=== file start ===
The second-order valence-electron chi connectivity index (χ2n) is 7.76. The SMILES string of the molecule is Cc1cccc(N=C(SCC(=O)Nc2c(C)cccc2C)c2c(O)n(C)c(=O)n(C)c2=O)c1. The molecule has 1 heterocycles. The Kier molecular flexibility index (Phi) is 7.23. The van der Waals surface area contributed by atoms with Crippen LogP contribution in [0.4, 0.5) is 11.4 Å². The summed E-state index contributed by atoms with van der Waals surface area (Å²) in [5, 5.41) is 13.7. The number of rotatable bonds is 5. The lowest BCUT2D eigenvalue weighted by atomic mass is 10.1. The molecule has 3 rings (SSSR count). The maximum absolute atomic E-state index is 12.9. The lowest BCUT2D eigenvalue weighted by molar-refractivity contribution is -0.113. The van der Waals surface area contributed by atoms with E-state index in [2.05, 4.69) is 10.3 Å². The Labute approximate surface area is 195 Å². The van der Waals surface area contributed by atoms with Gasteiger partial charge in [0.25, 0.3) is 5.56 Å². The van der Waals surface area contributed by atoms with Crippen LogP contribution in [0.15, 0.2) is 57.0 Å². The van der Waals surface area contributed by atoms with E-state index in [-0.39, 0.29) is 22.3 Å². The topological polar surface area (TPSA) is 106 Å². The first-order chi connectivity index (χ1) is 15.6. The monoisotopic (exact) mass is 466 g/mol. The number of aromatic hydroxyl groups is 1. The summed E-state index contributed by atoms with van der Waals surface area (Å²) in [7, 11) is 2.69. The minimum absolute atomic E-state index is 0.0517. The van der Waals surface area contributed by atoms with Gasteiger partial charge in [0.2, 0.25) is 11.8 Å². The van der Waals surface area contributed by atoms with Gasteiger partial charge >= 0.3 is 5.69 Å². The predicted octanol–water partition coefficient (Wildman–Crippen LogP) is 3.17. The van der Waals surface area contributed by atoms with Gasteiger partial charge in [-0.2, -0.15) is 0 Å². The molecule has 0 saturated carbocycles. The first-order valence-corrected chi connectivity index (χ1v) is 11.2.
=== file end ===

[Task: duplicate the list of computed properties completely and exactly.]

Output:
The second-order valence-electron chi connectivity index (χ2n) is 7.76. The SMILES string of the molecule is Cc1cccc(N=C(SCC(=O)Nc2c(C)cccc2C)c2c(O)n(C)c(=O)n(C)c2=O)c1. The molecule has 1 heterocycles. The Kier molecular flexibility index (Phi) is 7.23. The van der Waals surface area contributed by atoms with Crippen LogP contribution in [0.4, 0.5) is 11.4 Å². The summed E-state index contributed by atoms with van der Waals surface area (Å²) in [5, 5.41) is 13.7. The number of rotatable bonds is 5. The lowest BCUT2D eigenvalue weighted by atomic mass is 10.1. The molecule has 3 rings (SSSR count). The maximum absolute atomic E-state index is 12.9. The lowest BCUT2D eigenvalue weighted by molar-refractivity contribution is -0.113. The van der Waals surface area contributed by atoms with E-state index in [2.05, 4.69) is 10.3 Å². The Labute approximate surface area is 195 Å². The van der Waals surface area contributed by atoms with Gasteiger partial charge in [0.25, 0.3) is 5.56 Å². The van der Waals surface area contributed by atoms with Crippen LogP contribution in [0.15, 0.2) is 57.0 Å². The van der Waals surface area contributed by atoms with E-state index in [-0.39, 0.29) is 22.3 Å². The topological polar surface area (TPSA) is 106 Å². The first-order chi connectivity index (χ1) is 15.6. The monoisotopic (exact) mass is 466 g/mol. The number of aromatic hydroxyl groups is 1. The summed E-state index contributed by atoms with van der Waals surface area (Å²) in [7, 11) is 2.69. The minimum absolute atomic E-state index is 0.0517. The van der Waals surface area contributed by atoms with Gasteiger partial charge in [0.2, 0.25) is 11.8 Å². The van der Waals surface area contributed by atoms with Gasteiger partial charge >= 0.3 is 5.69 Å². The predicted octanol–water partition coefficient (Wildman–Crippen LogP) is 3.17. The van der Waals surface area contributed by atoms with Gasteiger partial charge in [-0.2, -0.15) is 0 Å². The molecule has 0 saturated carbocycles. The first-order valence-corrected chi connectivity index (χ1v) is 11.2.